“…you must apply the strength of your righteousness to another matter which concerns you as well as God. For your brethren who live in the east are in urgent need of your help, and you must hasten to give them the aid which has often been promised them. For, as the most of you have heard, the Turks and Arabs have attacked them and have conquered the territory of Romania [the Greek empire] as far west as the shore of the Mediterranean and the Hellespont, which is called the Arm of St. George. They have occupied more and more of the lands of those Christians, and have overcome them in seven battles. They have killed and captured many, and have destroyed the churches and devastated the empire.”+++

It is not too much of a stretch to say that much of the discourse in which Coren and others engage in replicates a similar call for action with little difference other than the use of less explicit ‘religious’ language and without an explicit call to military action- though, in the only moment of speculation of Coren’s views we shall engage in here, that call cannot be too far from the surface.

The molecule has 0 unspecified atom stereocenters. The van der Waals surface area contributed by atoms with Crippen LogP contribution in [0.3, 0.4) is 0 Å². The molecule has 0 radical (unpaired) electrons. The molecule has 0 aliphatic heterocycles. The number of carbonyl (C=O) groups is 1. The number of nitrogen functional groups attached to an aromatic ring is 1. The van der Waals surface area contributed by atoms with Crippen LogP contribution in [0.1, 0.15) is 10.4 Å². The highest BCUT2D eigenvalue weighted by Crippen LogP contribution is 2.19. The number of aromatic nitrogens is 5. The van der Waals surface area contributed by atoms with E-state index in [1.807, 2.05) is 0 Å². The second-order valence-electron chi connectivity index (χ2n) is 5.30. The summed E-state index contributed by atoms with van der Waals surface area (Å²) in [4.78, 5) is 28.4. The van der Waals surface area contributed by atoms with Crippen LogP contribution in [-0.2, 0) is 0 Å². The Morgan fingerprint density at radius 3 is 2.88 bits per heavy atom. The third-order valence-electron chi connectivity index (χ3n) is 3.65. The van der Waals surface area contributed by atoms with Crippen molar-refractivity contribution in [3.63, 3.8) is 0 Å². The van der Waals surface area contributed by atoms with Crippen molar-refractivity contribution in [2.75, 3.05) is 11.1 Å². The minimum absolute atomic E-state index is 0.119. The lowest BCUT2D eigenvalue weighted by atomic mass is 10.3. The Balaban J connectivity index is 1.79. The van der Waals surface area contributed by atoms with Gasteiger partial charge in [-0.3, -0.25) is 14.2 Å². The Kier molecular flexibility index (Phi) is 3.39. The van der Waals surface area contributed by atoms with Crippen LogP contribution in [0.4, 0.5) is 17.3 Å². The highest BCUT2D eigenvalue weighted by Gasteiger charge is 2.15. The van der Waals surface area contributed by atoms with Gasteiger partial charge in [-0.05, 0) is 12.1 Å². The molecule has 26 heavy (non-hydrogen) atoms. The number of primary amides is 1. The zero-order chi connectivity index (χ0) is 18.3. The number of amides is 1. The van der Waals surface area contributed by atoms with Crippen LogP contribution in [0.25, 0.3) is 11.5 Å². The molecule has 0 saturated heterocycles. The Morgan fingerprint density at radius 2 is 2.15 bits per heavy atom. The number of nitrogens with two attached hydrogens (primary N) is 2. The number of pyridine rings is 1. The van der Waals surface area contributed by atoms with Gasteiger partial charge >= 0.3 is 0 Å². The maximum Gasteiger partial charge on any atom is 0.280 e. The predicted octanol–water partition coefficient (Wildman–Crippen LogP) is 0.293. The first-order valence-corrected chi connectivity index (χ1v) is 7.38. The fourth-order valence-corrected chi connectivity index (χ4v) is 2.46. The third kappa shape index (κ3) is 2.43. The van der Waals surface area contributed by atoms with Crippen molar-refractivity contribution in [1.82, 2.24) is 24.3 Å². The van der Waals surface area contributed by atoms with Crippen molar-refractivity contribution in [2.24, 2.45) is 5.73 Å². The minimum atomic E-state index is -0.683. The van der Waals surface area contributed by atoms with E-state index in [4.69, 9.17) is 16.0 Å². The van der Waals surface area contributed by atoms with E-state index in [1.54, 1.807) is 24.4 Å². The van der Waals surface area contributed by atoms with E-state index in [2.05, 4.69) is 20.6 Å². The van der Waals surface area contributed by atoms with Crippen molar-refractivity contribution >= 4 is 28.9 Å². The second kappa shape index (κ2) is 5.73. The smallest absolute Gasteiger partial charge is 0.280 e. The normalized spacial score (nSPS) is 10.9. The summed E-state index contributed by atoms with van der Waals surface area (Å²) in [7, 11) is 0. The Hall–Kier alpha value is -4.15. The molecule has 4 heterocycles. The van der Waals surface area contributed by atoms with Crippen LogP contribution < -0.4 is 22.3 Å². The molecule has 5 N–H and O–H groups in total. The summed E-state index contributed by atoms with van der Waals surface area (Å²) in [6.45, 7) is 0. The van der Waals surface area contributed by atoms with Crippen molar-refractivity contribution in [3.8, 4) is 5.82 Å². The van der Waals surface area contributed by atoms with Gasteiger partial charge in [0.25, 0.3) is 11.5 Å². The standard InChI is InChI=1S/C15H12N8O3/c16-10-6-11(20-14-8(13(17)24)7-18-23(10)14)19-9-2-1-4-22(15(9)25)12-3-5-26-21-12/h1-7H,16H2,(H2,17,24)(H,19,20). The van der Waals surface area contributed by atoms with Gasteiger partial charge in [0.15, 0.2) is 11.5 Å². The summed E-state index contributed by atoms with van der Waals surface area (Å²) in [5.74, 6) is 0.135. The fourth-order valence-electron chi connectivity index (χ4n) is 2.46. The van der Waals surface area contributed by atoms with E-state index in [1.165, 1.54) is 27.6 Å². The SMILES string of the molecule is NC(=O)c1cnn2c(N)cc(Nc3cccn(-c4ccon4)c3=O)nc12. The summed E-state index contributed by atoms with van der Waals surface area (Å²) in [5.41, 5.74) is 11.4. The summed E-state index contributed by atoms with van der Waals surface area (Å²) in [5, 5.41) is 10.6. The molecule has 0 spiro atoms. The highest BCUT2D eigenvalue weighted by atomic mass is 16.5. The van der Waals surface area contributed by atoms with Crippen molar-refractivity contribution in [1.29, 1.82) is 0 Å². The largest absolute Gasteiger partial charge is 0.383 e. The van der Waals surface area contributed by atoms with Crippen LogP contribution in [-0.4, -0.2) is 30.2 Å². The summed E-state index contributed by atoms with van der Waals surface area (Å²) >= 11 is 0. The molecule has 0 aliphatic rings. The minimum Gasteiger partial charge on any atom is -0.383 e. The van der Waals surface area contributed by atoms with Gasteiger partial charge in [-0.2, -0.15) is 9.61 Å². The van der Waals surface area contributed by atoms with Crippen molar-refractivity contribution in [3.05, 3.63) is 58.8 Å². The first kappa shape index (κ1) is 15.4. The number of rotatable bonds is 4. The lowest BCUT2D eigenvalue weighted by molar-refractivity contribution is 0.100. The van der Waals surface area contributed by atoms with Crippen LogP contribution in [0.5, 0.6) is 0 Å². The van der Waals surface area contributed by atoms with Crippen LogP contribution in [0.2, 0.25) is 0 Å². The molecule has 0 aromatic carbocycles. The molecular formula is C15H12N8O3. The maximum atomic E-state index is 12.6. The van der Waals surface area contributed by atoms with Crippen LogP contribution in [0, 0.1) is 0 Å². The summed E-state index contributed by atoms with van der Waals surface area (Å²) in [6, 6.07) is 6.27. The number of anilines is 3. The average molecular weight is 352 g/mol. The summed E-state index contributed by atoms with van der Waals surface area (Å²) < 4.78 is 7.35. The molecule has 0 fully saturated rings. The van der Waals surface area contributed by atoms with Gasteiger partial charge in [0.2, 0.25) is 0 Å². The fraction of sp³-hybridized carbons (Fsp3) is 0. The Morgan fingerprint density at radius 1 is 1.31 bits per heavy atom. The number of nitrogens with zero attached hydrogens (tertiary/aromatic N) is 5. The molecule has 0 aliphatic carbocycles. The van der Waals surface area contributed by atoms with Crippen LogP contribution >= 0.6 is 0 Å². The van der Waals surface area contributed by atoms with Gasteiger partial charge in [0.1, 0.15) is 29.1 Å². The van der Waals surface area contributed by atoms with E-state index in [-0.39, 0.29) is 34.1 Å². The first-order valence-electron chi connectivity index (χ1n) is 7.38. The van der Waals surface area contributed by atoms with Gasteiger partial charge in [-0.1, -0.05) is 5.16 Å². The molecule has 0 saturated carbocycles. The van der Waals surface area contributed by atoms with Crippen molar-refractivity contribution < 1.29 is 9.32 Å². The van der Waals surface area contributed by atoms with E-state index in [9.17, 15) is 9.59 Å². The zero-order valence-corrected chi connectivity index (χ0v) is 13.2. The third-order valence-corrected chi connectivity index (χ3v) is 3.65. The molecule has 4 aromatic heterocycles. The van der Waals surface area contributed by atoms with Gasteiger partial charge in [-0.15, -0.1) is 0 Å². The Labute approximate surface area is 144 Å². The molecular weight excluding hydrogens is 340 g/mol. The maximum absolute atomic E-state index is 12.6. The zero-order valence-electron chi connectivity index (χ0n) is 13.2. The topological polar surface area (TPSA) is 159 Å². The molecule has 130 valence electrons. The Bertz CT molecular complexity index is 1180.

The second of the odd aspects of Coren’s work in relation to Christian theology aforementioned in relation to this third aspect of advocacy, is the complete absence of any thought that Muslims could be converted out of Islam by missionary activity  or that Islamic theology could be reformed. The call to proselytize or evangelize the Islamic world is exactly what Coren does not advocate for, and that is extremely interesting because in spite of his defence of the Christian faith he does not argue for the most easily associable Christian proposition that Muslims need to be converted to Christianity through preaching and persuasion. Instead, it would seem, that Coren, in desiring to cater to the values of ‘Western civilization’, appeals to human rights and other such values of the ‘Enlightenment’  while at the same time despising the ‘liberalism’ to which he is appealing to! The call to missionary activity and conversion, it could be argue, would be actually more controversial than proposed military action or sanctions, as it would be called a form of cultural imperialism by those who despise ethnocentrism and a denigrating of Islamic culture, and yet Coren does not appeal to this despite his own distain for aspects of Islamic culture. If the common rallying cry in relation to ‘terrorism’- that the ideology of Islamism must be fought with an ideology be true, as Coren does seem to agree to some extent- then the Christian tradition, which as Coren acknowledges has produced a strong pacifist stream of thought and adherents (18-19), can be but one of many bases to be appeal to in order to counter-act the ideology of Islamism- instead Coren appeals to and wants to employ secular state power in the service of the Christian tradition rather than appeal to the God and the call of the great commission, which the Christian tradition by-and-large argues one should appeal to. Even in a secular ideological framework, there should be no argument against the right of people from various ‘religious’ traditions to evangelize and share their faith through speech and persuasion, rather than coercion and state-power, in order to convert people from one tradition to another- no matter how much you yourself may disagree with that tradition.